JOHNSON CITY, Tenn. (WJHL) — It is a new reality for East Tennessee State University: the requirements for social distancing and wearing masks.
University officials revealed new guidelines Friday morning in a virtual town hall ahead of the fall semester.
To help in keeping the campus safe for everyone who calls ETSU home, university officials have required face coverings to be worn throughout campus and where social distancing cannot be maintained.
In a Zoom town hall meeting, ETSU President Dr. Brian Noland said if a non-exempt student is not wearing a mask on campus a disposable one will be provided for the student to wear.
If a student refuses to wear a face-covering in a classroom, the instructor has the ability to have the student leave the classroom.
Classroom options range from in-person to online to a hybrid of the two.
Social distancing will be heavily encouraged and equipment will be spaced out throughout campus.
There will also be changes to course locations and class formats to encourage social distancing.
However, before anyone arrives on campus, a COVID-19 health training and safety pledge will be conducted to that everyone is in the know about how to stay safe.
Noland said school officials will limit the number of students in classrooms.
“Classes that here to for, may have had a capacity of 30, now have a capacity let’s say of five,” Noland said.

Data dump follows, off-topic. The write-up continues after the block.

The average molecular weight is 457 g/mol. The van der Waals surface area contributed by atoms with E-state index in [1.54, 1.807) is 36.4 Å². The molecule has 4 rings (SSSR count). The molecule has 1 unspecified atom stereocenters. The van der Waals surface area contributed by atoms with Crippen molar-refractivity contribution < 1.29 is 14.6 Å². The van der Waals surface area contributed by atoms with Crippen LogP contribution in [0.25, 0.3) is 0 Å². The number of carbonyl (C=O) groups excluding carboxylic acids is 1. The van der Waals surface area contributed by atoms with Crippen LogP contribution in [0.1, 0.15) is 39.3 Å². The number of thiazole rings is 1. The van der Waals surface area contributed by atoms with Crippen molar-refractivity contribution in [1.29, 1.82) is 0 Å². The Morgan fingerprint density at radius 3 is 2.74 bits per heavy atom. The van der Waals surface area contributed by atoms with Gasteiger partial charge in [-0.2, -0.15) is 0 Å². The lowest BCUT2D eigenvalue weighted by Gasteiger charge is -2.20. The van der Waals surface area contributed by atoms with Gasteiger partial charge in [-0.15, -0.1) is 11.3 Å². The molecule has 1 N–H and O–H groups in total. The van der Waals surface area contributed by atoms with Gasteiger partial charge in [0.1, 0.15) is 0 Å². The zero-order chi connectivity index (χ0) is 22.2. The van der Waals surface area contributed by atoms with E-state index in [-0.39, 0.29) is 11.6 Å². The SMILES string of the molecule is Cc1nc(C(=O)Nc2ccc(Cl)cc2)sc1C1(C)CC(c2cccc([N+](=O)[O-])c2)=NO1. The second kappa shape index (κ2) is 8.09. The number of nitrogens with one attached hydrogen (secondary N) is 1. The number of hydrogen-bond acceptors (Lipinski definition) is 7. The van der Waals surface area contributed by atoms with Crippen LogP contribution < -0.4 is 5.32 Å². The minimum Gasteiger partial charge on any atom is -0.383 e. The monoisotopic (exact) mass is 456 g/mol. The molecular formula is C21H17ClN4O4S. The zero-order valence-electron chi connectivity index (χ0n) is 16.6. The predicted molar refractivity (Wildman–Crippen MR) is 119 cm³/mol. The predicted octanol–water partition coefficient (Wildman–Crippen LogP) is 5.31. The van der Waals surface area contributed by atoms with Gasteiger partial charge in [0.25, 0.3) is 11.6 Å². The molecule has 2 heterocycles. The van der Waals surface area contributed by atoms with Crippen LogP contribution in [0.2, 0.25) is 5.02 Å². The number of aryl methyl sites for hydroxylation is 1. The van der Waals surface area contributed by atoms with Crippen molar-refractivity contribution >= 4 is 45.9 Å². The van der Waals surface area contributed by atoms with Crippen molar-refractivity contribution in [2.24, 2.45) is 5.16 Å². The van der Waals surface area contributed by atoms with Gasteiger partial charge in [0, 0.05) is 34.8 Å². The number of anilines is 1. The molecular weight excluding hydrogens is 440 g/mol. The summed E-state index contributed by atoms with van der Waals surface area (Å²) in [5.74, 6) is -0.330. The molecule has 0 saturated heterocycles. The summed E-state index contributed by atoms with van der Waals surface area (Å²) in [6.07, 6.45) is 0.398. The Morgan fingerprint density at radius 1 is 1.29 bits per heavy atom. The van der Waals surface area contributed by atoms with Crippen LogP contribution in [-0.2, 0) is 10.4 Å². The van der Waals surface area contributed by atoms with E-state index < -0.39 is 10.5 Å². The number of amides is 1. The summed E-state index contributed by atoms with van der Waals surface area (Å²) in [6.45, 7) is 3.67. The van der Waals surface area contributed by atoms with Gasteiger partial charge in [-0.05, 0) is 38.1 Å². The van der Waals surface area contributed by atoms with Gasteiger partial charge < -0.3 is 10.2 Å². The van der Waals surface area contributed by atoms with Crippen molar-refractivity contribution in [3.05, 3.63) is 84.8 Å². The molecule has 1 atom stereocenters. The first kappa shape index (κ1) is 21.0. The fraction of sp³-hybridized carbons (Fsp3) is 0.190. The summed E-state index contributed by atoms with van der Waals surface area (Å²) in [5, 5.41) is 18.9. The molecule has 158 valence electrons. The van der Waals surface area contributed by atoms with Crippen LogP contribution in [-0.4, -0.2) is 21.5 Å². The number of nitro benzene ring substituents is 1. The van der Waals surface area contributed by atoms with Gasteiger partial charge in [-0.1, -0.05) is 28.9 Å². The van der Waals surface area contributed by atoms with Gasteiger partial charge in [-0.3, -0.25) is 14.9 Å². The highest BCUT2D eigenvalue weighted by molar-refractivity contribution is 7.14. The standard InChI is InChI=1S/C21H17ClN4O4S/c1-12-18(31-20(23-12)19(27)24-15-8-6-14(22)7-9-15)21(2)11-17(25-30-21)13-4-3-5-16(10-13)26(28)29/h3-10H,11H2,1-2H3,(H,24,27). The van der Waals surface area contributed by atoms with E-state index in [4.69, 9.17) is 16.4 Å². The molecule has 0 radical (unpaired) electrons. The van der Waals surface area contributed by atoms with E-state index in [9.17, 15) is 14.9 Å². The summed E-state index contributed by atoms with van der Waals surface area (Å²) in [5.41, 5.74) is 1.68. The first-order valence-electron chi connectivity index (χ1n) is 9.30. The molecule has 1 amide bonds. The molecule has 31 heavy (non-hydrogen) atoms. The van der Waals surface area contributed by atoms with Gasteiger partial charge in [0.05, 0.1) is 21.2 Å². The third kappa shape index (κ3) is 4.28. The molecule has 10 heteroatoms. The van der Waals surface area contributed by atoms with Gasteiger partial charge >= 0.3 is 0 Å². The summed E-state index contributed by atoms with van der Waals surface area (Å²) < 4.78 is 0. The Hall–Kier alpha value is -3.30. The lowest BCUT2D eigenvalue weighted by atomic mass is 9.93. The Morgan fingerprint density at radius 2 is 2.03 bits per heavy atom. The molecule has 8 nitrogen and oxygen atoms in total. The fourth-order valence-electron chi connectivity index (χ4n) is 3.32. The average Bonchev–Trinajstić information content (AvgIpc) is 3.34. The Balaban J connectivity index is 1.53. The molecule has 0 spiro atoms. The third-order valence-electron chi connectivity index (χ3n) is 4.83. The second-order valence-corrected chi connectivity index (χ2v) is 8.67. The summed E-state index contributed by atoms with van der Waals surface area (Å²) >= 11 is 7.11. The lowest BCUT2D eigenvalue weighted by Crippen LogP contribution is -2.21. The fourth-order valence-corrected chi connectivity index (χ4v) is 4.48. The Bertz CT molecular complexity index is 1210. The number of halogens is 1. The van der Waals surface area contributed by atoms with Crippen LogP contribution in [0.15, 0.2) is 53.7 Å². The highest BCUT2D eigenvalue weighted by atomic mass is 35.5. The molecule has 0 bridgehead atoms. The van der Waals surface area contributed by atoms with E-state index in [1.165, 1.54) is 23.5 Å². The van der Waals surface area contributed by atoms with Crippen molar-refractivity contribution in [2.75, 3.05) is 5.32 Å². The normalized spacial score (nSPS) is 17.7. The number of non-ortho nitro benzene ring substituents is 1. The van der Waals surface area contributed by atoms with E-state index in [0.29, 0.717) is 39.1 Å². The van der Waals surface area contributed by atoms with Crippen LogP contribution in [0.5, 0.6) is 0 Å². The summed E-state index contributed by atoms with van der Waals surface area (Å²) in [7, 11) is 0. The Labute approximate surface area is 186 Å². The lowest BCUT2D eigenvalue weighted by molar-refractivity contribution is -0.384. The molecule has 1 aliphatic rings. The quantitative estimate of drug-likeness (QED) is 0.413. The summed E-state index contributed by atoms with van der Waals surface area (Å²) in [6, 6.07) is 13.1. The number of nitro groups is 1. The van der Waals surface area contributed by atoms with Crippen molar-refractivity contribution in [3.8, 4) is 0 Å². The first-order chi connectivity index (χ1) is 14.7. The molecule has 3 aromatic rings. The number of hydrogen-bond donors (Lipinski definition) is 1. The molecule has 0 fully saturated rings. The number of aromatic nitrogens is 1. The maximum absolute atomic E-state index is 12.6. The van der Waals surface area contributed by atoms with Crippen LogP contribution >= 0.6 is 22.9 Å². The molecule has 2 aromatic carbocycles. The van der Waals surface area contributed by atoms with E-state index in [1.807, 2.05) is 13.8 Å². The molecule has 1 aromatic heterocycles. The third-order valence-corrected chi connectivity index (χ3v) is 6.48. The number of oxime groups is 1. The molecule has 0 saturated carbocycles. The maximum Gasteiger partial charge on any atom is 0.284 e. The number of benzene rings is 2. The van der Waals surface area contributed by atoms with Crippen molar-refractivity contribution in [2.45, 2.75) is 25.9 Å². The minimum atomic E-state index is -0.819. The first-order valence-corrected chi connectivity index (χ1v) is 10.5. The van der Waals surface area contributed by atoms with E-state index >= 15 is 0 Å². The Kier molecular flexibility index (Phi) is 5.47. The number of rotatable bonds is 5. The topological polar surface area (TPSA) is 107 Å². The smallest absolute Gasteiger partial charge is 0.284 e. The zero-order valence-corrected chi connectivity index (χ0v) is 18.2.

He is confident in the way the school will provide peace of mind to students while attending school during a pandemic.
“Our public areas will have socially distant seating,” ETSU Vice President for Student Life and Enrollment Dr. Joe Sherlin said.
“There will be opportunities for students that have hybrid instruction,” said Dr. Wilson Bishop, senior vice president for academics and interim provost. “We know that some students are not going to feel comfortable coming back to campus but we want them to enroll in their courses anyway.”
COVID-19 tests are not mandatory for students returning to campus, however, if a student who lives in the resident hall tests positive for coronavirus, ETSU has a protocol in place for that.
“We have set aside entire buildings for students who test positive or are awaiting the results of tests. We have structured services for students so that there will be meal delivery, service delivery, daily check-ups,” Dr. Noland said.
ETSU senior Haley Mullins is looking forward to returning to campus.
“I’m really just looking forward to being back. I love Johnson City,” Mullins said. “I’m just really excited to get that community back.”
The advertising and public relations major is involved in various organizations like Kappa Delta Sorority, a Sigma Chi Fraternity sweetheart, and part of the strategic media club and Buctainment. She has been working to create a virtual and user-friendly program for students returning to campus.
She believes university officials will create an environment that will fulfill their educational needs, while staying safe from COVID-19.
“This is a new virus. No one’s really got all the answers, but I know he’s[Dr. Noland] doing his best. I know the faculty and staff are doing their best to put our safety and our health first,” Mullins said.
As of right now, Mullins said all but one of her classes are online.
“A lot of students are apprehensive about taking online classes and I know the experience, especially coming in as a freshman, but I’ve taken them before and you learn a lot about yourself, your study habits,” she said.
Many have asked about the decisions for sports in the Southern Conference. Dr. Noland said the discussion for fall sports with the council of presidents for the SoCon was delayed to next week.